Management works by making resource allocation decisions and by facilitating the activity of people through coaching, communication and empowering, using the full range of interpersonal skills. Managing people means being a catalyst or facilitator. To be effective, executives need to get the balance right between being an authority figure and being a catalyst, facilitator and coach. See How to be More Effective at Work on how to balance self-reliance and interdependence.

The Beauty of Style-Neutral Definitions

Leadership and management as defined here are totally style-neutral. Thus we can completely reject the old fashioned notion that leaders must be inspiring while managers can only be transactional or mechanical.

People can lead in a quiet or low key manner; they don't need to be charismatic if the target audience doesn't need that kind of emotional arousal. In a highly technical context, for instance, they might be technical experts with only modest social skills.

Also, those who manage people can be nurturing, warm, good communicators, motivational and developmental. There is no implication that the process of management must be controlling and restricted to a task oriented emphasis.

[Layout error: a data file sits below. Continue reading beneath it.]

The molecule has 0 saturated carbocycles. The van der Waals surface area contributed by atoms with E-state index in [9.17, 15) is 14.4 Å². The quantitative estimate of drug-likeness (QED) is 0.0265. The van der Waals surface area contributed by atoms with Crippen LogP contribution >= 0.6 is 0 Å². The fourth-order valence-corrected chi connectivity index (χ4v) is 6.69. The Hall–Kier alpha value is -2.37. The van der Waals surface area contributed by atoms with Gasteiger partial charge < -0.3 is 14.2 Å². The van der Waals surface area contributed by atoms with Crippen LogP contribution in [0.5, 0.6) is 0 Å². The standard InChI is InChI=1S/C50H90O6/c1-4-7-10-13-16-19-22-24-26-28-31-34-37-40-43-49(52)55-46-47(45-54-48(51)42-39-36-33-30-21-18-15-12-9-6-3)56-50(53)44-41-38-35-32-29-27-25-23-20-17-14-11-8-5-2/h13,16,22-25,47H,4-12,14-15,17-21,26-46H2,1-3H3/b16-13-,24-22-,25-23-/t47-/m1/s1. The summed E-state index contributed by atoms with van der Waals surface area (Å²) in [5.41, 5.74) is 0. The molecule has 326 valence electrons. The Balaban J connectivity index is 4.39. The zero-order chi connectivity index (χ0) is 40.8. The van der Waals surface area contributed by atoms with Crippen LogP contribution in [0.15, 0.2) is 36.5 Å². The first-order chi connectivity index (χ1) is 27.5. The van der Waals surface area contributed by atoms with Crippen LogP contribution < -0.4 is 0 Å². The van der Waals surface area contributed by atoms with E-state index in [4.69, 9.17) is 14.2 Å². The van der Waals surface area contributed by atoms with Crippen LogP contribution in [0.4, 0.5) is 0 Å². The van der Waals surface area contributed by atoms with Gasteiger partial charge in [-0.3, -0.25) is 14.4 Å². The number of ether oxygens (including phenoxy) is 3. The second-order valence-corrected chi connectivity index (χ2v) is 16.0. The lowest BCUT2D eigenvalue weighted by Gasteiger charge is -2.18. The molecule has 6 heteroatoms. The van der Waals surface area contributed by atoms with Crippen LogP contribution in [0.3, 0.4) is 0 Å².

Key Traits for Executives, Leading and Managing

Executives, because they occupy roles with heavy responsibilities, need to have a number of sterling personality traits. All role occupants need to be trusted, even lonely lighthouse keepers. The more that's at stake, the trustworthier the person needs to be.

To manage people effectively, an executive needs to have good interpersonal skills and emotional intelligence. To lead, they need to have whatever influencing skills it takes to move their target audience to adopt their proposal. This is totally situational, however, because there is no general formula for influencing everyone.

What's different about this formulation is that all of the interpersonal skills we normally attribute to leadership can be shown in managing people. This approach rejects the age-old claim that only leaders are good with people.

In fact, what it takes to lead effectively is the most situational set of requirements of all three concepts because it can range from the need to be inspirational to achieve a major change in values to the need to be a technical expert to lead a small group of technicians.

Sometimes you need a vision to lead, other times a small-scale good idea will do. There are thus no universally applicable leadership traits or styles. Leadership style is really influencing style and that is situational.

Why Bother?

The advantage of saying that only executives occupy roles is that we can now view leadership and management as processes available to all, whether those using these processes are in charge of people or not, even informally.

We also gain a much clearer separation between leadership and management. Thinking of leaders and managers as role occupants rules out too much leading and managing that is role-independent.

To fully disperse leadership and management, we need to break the monopoly held by executives, or whatever you call those who are in positions of formal or informal authority over others.

See alsoExecutiives: Leaders or Managers?